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Launching products is becoming more painful for banks…
All banks find launching new products and making changes to their operating systems to be a painful process. As new technology is layered onto the old, the process of testing and launching is only going to get more difficult. Making mistakes is costing the banking industry millions and destroying brand reputation.
On 27th July 2018 TSB published its half-year results, which revealed that the technology meltdown they suffered in April cost them a total of £176.4m and 26,000 customer accounts. The subsequent IBM report into the bank’s disastrous attempt to migrate to a new IT system found that TSB didn’t carry out rigorous enough testing. It had “not seen evidence of the application of a rigorous set of go-live criteria to prove production readiness”.
At the same time as high profile failures such as this, all banks’ payments businesses have been affected by unprecedented levels of change – new regulations, new competitors and new technologies, and the expectations of a new generation of tech-savvy customers. To meet these demands, banks have embarked upon a period of significant development to the IT infrastructure that supports their payments business. As well as the increasing complexity of their payments systems, the workload on project, business and technology teams has been considerable.
The risk of traditional approaches to testing
However, while banks are busy deploying the latest technology and working with agile new suppliers, the fundamentals of their testing frameworks and methods are not commensurately advancing. Their current approach can be characterised thus:
- the absence of either a permanently available test hub or integrated test environment
- the use of armies of staff often hired from external, specialist test resource suppliers
- a focus on component-level testing with full end-to-end testing only being used when absolutely necessary
- a per-project budgetary approach for both systems development and testing
- use of complex risk management structures and processes to identify and then mitigate the inherent risks in the current testing approach
- a lack of automated testing
- dependency on manual testing facilitated by a complex maze of simulators (‘stubs’), in-house developed tools and ad-hoc code
- frequent squeeze on the final testing stage – UAT – due to time and budget constraints.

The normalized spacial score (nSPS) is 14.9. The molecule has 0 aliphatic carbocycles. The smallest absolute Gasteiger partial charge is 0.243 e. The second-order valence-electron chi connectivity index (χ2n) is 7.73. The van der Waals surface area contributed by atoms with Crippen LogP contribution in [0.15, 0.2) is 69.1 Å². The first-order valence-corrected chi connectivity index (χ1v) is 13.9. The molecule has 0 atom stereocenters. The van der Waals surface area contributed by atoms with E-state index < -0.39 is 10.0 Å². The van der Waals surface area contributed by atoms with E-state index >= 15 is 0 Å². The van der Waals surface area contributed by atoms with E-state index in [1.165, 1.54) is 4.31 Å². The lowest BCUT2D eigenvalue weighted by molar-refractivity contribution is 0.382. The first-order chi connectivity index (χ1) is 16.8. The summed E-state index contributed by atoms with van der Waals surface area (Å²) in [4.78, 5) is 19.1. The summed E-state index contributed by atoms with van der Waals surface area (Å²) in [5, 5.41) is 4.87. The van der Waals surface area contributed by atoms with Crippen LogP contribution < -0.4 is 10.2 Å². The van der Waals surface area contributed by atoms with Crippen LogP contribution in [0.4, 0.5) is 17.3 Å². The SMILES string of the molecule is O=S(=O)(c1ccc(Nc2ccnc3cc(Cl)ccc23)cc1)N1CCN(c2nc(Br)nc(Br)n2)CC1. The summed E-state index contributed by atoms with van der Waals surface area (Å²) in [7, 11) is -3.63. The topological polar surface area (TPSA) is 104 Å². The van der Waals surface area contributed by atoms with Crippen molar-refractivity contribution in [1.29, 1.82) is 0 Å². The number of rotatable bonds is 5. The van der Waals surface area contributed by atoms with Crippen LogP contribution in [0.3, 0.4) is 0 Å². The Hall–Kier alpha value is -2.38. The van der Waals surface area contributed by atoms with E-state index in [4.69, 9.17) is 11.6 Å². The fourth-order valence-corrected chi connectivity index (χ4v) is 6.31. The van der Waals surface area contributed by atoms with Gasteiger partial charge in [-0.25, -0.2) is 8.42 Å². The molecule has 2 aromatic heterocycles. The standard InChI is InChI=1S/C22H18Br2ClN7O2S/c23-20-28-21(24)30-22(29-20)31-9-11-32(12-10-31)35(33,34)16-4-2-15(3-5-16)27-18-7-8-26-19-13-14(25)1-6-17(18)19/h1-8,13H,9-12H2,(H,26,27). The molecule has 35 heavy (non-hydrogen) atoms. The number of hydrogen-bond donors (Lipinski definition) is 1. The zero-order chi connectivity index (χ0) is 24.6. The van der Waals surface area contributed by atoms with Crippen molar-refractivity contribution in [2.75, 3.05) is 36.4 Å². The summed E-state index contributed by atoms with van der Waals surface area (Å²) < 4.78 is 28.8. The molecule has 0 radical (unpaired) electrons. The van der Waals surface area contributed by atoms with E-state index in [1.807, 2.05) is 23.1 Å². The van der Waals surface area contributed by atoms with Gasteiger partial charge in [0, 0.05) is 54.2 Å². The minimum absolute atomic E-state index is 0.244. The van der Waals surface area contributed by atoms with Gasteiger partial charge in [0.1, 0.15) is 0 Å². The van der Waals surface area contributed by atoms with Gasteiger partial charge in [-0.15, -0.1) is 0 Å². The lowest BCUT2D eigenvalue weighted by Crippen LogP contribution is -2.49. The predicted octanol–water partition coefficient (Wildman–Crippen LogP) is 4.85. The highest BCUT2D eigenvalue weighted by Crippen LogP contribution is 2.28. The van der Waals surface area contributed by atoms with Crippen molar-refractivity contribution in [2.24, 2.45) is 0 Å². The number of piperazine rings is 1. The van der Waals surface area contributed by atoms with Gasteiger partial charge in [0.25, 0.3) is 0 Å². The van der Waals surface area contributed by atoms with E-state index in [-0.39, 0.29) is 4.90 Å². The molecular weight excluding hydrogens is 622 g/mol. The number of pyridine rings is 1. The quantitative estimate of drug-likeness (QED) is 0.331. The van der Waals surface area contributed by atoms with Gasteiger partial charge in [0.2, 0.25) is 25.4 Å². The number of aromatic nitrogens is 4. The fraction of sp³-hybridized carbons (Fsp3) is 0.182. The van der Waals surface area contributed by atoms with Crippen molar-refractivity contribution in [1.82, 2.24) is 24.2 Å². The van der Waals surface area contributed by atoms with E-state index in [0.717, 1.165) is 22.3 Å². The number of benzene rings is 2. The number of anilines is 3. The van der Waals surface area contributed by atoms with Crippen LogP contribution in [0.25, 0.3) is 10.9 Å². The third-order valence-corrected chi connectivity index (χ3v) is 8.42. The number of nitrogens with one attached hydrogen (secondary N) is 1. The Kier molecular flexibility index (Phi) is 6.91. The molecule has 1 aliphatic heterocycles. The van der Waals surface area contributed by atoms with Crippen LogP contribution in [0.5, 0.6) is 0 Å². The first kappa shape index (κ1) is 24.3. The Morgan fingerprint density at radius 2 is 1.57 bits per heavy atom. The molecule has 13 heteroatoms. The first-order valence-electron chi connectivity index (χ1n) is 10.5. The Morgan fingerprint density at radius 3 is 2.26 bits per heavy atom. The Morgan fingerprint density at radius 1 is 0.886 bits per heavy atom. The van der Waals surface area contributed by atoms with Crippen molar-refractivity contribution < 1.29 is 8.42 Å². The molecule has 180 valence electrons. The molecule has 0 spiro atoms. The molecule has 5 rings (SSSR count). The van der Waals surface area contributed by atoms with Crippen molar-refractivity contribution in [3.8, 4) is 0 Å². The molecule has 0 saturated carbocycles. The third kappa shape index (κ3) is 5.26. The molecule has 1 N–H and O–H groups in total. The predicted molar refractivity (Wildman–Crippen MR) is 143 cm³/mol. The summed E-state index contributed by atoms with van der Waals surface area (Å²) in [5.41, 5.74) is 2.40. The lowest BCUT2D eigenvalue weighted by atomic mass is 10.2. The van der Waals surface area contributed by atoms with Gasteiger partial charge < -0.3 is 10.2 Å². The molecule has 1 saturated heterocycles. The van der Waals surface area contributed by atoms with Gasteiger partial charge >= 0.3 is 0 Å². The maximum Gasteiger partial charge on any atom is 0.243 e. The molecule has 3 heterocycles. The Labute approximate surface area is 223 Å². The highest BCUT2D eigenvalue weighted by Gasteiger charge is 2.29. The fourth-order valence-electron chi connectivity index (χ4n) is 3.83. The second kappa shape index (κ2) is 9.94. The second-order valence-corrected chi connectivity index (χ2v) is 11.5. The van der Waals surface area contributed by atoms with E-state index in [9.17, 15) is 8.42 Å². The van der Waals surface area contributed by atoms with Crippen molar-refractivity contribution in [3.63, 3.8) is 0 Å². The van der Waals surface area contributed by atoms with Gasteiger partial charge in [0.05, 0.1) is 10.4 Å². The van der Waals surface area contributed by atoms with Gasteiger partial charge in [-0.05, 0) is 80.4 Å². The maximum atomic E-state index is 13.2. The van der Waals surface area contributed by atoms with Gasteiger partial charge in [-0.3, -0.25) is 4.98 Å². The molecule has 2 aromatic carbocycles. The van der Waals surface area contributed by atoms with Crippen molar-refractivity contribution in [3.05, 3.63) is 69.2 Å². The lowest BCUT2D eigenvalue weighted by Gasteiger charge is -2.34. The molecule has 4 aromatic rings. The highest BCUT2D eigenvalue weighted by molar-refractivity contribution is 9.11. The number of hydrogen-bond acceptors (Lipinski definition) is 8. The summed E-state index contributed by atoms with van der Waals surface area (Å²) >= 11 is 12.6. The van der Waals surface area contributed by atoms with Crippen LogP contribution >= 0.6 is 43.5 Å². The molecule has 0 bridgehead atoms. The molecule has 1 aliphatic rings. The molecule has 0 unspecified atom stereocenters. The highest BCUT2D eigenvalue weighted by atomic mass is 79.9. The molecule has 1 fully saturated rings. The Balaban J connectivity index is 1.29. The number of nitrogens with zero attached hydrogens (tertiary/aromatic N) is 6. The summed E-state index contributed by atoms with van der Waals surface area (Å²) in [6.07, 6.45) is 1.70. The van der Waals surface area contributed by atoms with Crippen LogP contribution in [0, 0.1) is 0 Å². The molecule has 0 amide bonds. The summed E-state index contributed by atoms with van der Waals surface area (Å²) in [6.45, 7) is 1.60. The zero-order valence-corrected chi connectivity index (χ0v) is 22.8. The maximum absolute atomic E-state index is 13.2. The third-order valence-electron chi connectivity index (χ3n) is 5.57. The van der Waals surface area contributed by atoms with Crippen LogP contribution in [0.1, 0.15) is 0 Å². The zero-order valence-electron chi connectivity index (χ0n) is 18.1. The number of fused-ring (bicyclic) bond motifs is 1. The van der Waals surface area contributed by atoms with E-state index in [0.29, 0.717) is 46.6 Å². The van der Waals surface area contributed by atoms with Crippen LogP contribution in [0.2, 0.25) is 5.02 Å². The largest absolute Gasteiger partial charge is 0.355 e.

This current approach means that banks are spending huge sums on testing: on people, on one-use test environments and especially on trying to mitigate the significant risks present. All banks are well aware of the damage to customer relationships, reputations and revenues that IT failures can cause, and of the key role of testing in avoiding these.
A new approach is critical and long overdue
Many people believe that automating the test process is the silver bullet, but is automation alone the answer? While more automated testing can decrease costs, increase efficiency and, critically, reduce risk, there is no point in banks simply automating existing bad processes. If you automate a bad testing process, no matter how well, it just becomes an automated bad testing process. Further, it is essential that testing reflects the real world, through a full end-to-end process with all its supporting interfaces and system idiosyncrasies.
The optimum approach is a combination of refinement and then automation. Banks need firstly to fundamentally review and change their approach to testing – simplifying things, investing to deliver improvements to their current practices and then embracing automation, taking advantage of the latest testing tools and techniques. This investment in testing technology must rationalise, simplify and automate their testing, providing a full regression testing capability in an always available manner.
For banks wanting to succeed, testing needs to go beyond automation, which alone is no guarantee of assurance. Only the proposed ground-up review of current approaches to testing, and a strategic investment in appropriate technology, will enable banks to move from the current state of basic payments testing to one of business assurance.